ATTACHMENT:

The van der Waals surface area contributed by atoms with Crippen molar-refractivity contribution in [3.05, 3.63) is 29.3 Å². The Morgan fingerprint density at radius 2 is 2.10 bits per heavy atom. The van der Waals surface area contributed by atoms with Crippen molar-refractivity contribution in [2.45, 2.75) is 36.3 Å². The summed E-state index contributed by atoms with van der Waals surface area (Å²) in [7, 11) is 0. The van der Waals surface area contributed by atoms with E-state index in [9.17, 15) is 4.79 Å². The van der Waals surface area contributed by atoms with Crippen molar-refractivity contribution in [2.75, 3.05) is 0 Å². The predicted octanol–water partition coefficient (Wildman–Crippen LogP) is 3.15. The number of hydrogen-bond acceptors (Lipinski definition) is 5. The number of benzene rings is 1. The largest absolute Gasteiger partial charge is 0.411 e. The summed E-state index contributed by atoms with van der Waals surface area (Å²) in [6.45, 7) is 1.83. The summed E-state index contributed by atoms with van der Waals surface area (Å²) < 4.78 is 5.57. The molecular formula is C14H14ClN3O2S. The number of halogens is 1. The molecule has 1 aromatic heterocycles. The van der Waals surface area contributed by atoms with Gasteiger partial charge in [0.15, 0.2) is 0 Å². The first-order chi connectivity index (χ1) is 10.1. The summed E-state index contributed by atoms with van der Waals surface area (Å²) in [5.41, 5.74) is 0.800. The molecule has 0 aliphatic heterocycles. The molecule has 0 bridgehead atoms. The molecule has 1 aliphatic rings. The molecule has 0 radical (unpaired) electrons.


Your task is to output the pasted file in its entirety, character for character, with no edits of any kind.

The van der Waals surface area contributed by atoms with Crippen molar-refractivity contribution in [3.05, 3.63) is 29.3 Å². The Morgan fingerprint density at radius 2 is 2.10 bits per heavy atom. The van der Waals surface area contributed by atoms with Crippen molar-refractivity contribution in [2.45, 2.75) is 36.3 Å². The summed E-state index contributed by atoms with van der Waals surface area (Å²) in [7, 11) is 0. The van der Waals surface area contributed by atoms with E-state index in [9.17, 15) is 4.79 Å². The van der Waals surface area contributed by atoms with Crippen molar-refractivity contribution in [2.75, 3.05) is 0 Å². The predicted octanol–water partition coefficient (Wildman–Crippen LogP) is 3.15. The number of hydrogen-bond acceptors (Lipinski definition) is 5. The number of benzene rings is 1. The largest absolute Gasteiger partial charge is 0.411 e. The summed E-state index contributed by atoms with van der Waals surface area (Å²) in [6.45, 7) is 1.83. The summed E-state index contributed by atoms with van der Waals surface area (Å²) < 4.78 is 5.57. The molecular formula is C14H14ClN3O2S. The number of halogens is 1. The molecule has 1 aromatic heterocycles. The van der Waals surface area contributed by atoms with Gasteiger partial charge in [0.15, 0.2) is 0 Å². The first-order chi connectivity index (χ1) is 10.1. The summed E-state index contributed by atoms with van der Waals surface area (Å²) in [5.41, 5.74) is 0.800. The molecule has 0 aliphatic heterocycles. The molecule has 0 bridgehead atoms. The molecule has 1 aliphatic rings. The molecule has 0 radical (unpaired) electrons.